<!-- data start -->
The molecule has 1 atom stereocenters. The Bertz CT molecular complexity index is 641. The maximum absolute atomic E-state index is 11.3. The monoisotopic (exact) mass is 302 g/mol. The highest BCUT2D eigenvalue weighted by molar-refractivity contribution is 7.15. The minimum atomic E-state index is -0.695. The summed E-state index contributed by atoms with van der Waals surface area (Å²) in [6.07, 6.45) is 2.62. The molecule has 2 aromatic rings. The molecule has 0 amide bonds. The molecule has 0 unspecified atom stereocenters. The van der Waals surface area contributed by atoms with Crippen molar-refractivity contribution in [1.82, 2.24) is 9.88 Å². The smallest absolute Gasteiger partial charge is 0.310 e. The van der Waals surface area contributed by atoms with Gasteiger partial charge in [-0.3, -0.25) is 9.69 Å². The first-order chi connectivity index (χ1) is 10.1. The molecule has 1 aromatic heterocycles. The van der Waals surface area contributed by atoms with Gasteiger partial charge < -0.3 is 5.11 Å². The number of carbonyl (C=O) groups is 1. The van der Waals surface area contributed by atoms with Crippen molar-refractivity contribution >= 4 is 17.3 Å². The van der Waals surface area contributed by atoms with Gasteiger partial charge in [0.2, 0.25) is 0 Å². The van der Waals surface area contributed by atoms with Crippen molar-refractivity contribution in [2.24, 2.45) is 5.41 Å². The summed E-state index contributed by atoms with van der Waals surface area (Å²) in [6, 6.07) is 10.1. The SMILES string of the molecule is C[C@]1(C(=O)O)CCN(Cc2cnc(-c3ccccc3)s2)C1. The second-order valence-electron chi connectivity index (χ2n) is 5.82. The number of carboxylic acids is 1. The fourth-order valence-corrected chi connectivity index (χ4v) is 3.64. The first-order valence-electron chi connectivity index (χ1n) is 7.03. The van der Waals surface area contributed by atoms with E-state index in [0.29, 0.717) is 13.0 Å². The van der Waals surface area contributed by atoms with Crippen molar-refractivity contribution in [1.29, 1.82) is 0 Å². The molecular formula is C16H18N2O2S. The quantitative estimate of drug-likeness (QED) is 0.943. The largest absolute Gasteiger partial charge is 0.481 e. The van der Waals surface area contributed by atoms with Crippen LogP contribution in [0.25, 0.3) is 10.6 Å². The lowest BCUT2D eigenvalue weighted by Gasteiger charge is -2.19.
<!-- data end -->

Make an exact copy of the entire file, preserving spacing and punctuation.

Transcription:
The molecule has 1 atom stereocenters. The Bertz CT molecular complexity index is 641. The maximum absolute atomic E-state index is 11.3. The monoisotopic (exact) mass is 302 g/mol. The highest BCUT2D eigenvalue weighted by molar-refractivity contribution is 7.15. The minimum atomic E-state index is -0.695. The summed E-state index contributed by atoms with van der Waals surface area (Å²) in [6.07, 6.45) is 2.62. The molecule has 2 aromatic rings. The molecule has 0 amide bonds. The molecule has 0 unspecified atom stereocenters. The van der Waals surface area contributed by atoms with Crippen molar-refractivity contribution in [1.82, 2.24) is 9.88 Å². The smallest absolute Gasteiger partial charge is 0.310 e. The van der Waals surface area contributed by atoms with Gasteiger partial charge in [-0.3, -0.25) is 9.69 Å². The first-order chi connectivity index (χ1) is 10.1. The molecule has 1 aromatic heterocycles. The van der Waals surface area contributed by atoms with Gasteiger partial charge < -0.3 is 5.11 Å². The number of carbonyl (C=O) groups is 1. The van der Waals surface area contributed by atoms with Crippen molar-refractivity contribution >= 4 is 17.3 Å². The van der Waals surface area contributed by atoms with Gasteiger partial charge in [0.2, 0.25) is 0 Å². The van der Waals surface area contributed by atoms with Crippen molar-refractivity contribution in [2.24, 2.45) is 5.41 Å². The summed E-state index contributed by atoms with van der Waals surface area (Å²) in [6, 6.07) is 10.1. The SMILES string of the molecule is C[C@]1(C(=O)O)CCN(Cc2cnc(-c3ccccc3)s2)C1. The second-order valence-electron chi connectivity index (χ2n) is 5.82. The number of carboxylic acids is 1. The fourth-order valence-corrected chi connectivity index (χ4v) is 3.64. The first-order valence-electron chi connectivity index (χ1n) is 7.03. The van der Waals surface area contributed by atoms with E-state index in [0.29, 0.717) is 13.0 Å². The van der Waals surface area contributed by atoms with Crippen molar-refractivity contribution in [1.29, 1.82) is 0 Å². The molecular formula is C16H18N2O2S. The quantitative estimate of drug-likeness (QED) is 0.943. The largest absolute Gasteiger partial charge is 0.481 e. The van der Waals surface area contributed by atoms with Crippen LogP contribution in [0.25, 0.3) is 10.6 Å². The lowest BCUT2D eigenvalue weighted by Gasteiger charge is -2.19.